If you intervene too late to correct a problem, the plant would already have made other provisions to help it survive, but with a reduced yield.
Plants in the wild are in fierce competition with one another and face numerous hazards: bad weather, infertile soil, hungry pests and more. It all comes down to survival of the fittest, and the ability of a species to survive and reproduce is stamped into its genetic make-up.
Many ‘survival genes’ from wild, ancestral forms are present in modern domesticated crop plants. Understand this and you will be able to manage a crop in a way that will maximise production.
The first step is to remember that once the seed is in the ground, the plant immediately ‘plans’ how it will respond to prevailing conditions.
If something is lacking, the plant switches to ‘survival mode’; the plant will thus survive, but with restricted growth.
Producing a large frame will require more inputs such as water and fertiliser. These might not be forthcoming and the plant could die without having produced seed to ensure the next generation.
A smaller frame is more likely to ensure survival, at least until it can produce those all-important seeds.
You can apply this knowledge in practice by ensuring that the crop has all it needs to thrive from the start. For example, if you wait too long before applying nitrogen to cabbage, the crop will adapt to the prevailing ‘lack’ by producing a smaller frame.
It is, of course, unaware that you are going to rectify the situation next Wednesday!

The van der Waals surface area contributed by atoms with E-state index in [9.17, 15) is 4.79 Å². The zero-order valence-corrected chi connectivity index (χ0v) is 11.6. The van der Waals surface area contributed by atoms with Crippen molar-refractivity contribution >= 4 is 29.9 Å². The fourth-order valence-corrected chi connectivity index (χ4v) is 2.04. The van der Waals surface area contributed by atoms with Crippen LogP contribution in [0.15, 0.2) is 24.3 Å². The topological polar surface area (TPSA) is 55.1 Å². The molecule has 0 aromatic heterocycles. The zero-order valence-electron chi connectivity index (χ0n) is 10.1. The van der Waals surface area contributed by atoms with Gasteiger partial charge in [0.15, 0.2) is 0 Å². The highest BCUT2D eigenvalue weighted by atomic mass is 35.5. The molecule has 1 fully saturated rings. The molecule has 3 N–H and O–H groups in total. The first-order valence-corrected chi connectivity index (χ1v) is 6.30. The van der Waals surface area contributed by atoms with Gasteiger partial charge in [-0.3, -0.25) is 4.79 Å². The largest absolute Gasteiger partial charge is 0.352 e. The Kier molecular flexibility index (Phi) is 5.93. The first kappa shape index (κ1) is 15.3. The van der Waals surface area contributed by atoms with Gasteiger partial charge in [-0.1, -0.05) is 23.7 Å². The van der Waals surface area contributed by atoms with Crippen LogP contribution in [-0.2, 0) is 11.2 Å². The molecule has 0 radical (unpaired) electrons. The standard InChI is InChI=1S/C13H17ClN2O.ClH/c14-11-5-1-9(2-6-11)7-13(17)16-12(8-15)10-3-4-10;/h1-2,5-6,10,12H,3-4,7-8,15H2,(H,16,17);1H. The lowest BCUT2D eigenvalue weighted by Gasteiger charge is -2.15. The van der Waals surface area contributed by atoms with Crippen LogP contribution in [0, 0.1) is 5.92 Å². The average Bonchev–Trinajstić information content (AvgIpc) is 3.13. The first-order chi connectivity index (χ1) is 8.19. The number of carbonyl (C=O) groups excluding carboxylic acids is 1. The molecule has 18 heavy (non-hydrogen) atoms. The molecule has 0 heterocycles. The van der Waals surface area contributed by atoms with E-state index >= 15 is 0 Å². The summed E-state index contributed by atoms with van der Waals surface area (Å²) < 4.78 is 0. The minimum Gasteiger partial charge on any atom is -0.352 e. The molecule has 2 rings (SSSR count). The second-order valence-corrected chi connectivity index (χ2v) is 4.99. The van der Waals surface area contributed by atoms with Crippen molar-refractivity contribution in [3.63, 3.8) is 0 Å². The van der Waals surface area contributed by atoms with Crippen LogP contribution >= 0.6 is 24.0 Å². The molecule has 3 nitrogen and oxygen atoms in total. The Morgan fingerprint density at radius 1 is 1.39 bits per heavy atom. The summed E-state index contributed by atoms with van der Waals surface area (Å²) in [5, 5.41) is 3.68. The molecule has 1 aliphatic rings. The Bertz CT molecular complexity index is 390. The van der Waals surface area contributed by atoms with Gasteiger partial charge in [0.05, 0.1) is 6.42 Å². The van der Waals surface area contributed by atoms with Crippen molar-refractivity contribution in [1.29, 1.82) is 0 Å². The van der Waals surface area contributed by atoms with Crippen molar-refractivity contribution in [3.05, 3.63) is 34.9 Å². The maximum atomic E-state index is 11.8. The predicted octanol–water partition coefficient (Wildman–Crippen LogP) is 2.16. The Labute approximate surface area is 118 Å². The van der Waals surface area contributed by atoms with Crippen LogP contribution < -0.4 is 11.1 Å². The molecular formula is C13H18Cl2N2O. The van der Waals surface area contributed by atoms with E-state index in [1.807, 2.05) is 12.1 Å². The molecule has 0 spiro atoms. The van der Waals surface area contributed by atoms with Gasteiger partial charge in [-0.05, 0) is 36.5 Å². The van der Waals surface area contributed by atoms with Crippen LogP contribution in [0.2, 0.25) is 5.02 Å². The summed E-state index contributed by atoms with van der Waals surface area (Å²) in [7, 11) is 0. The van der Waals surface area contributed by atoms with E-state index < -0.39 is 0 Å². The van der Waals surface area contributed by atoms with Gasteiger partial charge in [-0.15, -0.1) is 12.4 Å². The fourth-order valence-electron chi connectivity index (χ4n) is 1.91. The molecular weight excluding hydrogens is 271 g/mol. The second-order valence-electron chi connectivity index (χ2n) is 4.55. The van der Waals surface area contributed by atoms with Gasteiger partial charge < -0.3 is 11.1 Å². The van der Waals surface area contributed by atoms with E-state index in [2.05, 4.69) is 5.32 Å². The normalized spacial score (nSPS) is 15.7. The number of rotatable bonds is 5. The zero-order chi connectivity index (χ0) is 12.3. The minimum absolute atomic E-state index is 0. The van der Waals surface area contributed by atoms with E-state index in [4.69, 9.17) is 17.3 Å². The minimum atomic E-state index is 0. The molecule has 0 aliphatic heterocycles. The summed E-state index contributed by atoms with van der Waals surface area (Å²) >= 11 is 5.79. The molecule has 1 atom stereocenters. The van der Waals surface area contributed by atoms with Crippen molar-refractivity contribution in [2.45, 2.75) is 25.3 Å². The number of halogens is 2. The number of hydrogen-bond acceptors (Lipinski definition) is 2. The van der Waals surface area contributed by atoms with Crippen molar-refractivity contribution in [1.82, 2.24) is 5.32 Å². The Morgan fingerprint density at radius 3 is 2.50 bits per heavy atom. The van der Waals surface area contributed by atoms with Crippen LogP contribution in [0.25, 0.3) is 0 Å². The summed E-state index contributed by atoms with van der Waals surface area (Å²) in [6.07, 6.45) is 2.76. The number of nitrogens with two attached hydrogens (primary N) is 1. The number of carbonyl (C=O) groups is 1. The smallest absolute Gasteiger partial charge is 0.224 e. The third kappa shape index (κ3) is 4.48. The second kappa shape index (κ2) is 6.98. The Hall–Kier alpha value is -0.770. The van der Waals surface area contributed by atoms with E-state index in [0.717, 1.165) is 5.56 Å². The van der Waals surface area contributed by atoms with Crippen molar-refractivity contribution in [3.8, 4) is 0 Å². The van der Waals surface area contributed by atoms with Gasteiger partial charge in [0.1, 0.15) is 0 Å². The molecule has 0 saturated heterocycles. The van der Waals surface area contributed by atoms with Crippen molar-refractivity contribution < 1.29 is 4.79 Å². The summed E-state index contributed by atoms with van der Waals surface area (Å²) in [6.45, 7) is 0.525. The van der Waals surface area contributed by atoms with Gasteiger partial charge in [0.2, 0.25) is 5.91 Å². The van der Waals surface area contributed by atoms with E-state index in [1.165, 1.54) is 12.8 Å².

At the same time, because conditions vary from day to day, plants have evolved so that they do not switch to survival mode too hastily.
Being aware of this can act in your favour; when you see a plant showing symptoms of deficiency, whether water, nutrients or anything else, you have only a little time before the plant responds in a way that affects your expected yield.
During the recent rainy period, many farmers found that nitrogen was leaching out of the soil.
I came across many crops showing severe nitrogen deficiency. However, farmers with a good understanding of how plants ‘think’ had applied nitrogen long before signs of nitrogen deficiency became visible.
These farmers were aware of what would happen and applied nitrogen as soon as possible. Some even applied it several times over the rainy period.
To sum up, once a crop shows you that something is preventing optimal growth, it is highly likely there has already been a loss of potential yield. Understanding a crop and the conditions that influence its behaviour and growth can reduce some of the risks.
Bill Kerr is a vegetable specialist and a breeder of a range of vegetables.